This interactive data visualization is a product of the research efforts of Pew’s Public Sector Retirement Systems project.
About the data:
All figures presented are as reported in public documents. The main data sources used for this report were the Comprehensive Annual Financial Reports (CAFRs) produced by each state and pension plan for fiscal year 2013, actuarial reports and valuations, and other state documents that disclose financial details about public employment retirement systems. Pew collected data for over 230 pension plans. Pew was able to obtain fiscal year 2013 data for all major state pension plans. Because of lags in financial reporting, fiscal year 2013 is the most recent year for which comprehensive data are available for all 50 states.
As each state retirement system uses different key assumptions and methods in the presentation of their financial information, Pew makes no adjustments or changes to any system in the presentation of aggregate state data. Assumptions underlying each state’s funding data include the expected rate of return on investments and estimates of employee life spans, retirement ages, salary growth, marriage rates, retention rates, and other demographic characteristics. States also use one of a number of approved actuarial cost methods and also may smooth gains and losses over time to manage volatility.
Determination of retirement systems for inclusion in data collection:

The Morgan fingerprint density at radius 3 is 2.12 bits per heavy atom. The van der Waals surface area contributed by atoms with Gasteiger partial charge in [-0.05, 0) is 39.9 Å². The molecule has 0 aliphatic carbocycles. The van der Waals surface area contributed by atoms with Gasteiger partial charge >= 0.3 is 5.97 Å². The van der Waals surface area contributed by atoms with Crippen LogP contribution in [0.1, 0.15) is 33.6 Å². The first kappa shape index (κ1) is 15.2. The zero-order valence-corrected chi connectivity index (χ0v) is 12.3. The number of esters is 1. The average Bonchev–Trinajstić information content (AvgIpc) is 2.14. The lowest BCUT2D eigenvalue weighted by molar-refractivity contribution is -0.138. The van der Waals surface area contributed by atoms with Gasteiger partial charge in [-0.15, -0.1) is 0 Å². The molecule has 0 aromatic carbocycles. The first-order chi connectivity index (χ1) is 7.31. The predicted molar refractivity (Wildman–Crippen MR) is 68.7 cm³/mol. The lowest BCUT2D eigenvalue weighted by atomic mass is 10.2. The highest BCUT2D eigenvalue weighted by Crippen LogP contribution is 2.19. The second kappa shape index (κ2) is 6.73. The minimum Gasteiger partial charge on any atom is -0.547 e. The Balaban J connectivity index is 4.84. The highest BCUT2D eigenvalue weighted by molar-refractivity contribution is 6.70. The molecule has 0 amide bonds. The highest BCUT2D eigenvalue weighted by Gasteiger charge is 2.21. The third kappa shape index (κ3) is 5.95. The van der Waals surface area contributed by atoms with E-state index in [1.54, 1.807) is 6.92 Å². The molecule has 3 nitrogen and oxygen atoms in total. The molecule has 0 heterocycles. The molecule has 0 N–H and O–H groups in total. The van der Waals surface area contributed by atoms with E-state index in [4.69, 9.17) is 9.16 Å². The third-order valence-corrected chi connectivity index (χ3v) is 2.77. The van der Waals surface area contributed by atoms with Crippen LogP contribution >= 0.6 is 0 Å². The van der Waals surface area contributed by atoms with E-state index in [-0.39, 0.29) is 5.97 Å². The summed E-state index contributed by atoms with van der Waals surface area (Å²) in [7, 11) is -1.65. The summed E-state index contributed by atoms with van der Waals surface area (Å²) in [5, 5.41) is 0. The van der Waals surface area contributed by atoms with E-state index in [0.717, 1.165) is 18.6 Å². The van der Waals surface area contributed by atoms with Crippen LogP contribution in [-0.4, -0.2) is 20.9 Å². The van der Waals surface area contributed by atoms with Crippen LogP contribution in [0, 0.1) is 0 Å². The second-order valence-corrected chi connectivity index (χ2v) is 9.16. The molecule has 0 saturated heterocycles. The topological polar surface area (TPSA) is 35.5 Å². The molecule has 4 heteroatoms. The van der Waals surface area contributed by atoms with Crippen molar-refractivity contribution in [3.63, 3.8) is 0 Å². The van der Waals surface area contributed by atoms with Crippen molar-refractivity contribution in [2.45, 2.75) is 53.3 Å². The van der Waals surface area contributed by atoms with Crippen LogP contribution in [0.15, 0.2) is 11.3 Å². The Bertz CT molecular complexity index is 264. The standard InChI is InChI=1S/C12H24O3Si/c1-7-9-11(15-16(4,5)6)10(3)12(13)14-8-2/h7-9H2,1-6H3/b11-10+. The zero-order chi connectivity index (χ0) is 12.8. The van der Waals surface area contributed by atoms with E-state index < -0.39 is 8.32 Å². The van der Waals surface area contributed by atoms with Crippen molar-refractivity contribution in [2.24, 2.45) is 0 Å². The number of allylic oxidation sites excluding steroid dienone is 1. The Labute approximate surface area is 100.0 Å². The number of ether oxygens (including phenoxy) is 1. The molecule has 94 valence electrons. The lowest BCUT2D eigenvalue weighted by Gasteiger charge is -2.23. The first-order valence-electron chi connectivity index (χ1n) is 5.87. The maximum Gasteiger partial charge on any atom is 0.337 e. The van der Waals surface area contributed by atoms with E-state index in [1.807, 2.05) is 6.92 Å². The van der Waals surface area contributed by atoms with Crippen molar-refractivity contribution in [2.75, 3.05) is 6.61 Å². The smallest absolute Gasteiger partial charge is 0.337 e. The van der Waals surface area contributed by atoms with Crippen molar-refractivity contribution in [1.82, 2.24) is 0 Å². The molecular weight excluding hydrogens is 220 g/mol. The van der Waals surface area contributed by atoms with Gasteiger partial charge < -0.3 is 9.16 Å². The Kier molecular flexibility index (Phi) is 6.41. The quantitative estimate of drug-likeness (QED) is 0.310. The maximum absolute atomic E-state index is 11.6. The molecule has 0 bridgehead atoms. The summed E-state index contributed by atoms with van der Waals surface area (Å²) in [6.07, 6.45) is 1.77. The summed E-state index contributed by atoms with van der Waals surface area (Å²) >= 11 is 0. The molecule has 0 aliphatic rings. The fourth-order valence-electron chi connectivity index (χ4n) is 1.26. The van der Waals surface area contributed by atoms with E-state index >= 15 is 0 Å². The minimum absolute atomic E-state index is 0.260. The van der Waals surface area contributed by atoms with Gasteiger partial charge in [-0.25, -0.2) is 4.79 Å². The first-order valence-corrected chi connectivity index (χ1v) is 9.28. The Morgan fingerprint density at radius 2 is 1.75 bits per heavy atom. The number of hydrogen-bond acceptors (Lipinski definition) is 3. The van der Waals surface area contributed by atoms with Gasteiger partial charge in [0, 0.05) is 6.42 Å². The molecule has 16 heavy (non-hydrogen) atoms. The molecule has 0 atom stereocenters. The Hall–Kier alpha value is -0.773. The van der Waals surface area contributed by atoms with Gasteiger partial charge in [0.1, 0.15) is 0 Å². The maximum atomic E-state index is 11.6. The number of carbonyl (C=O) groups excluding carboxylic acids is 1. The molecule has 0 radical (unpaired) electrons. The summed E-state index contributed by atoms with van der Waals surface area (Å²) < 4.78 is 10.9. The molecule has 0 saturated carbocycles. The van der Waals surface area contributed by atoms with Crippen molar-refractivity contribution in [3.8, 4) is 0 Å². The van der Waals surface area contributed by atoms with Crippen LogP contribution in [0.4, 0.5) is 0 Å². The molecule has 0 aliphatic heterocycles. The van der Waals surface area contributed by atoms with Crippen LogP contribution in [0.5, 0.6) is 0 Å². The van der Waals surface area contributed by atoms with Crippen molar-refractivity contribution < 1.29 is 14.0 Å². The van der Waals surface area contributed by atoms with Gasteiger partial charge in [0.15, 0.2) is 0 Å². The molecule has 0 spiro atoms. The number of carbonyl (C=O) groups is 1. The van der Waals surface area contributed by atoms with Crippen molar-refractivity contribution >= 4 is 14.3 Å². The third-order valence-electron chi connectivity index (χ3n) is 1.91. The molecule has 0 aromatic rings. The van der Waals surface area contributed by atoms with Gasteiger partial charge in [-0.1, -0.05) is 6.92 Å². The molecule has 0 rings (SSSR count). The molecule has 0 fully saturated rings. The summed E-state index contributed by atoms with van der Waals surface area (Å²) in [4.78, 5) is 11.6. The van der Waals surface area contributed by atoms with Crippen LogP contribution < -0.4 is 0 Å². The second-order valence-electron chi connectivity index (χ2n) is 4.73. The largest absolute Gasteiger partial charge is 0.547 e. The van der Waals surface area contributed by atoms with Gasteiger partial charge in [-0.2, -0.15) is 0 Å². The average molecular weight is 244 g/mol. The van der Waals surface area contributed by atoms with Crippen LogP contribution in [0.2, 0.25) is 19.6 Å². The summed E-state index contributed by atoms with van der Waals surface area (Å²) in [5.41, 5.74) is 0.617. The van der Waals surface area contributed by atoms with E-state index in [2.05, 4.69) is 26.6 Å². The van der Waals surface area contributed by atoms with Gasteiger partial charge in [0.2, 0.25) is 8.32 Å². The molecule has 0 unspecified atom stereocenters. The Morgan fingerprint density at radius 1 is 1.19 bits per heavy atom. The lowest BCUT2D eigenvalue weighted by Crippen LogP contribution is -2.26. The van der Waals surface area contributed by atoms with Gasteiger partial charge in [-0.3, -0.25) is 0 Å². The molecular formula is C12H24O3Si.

The pension systems included in this data collection are those listed in the State CAFR in which the state is a sponsor, administrator, employer, or funder. Local pension systems where there is no direct state involvement are not included.
New GASB accounting and reporting guidelines:
In 2012, the Governmental Accounting Standards Board (GASB) published revised guidance for the financial reports of states, municipalities, and public pension plans. Some states have already begun reporting retirement system information in compliance with these revised accounting and reporting guidelines, ahead of the effective date. As such, information about assets, liabilities, and required contributions for these states cannot be directly compared with previous years. The change with the greatest impact on Pew’s data collection is the end of the ARC as a mandatory disclosure. In their 2014 disclosures many state pension plans will no longer report this number — Oregon is the only state to have left the ARC out of their 2013 disclosures.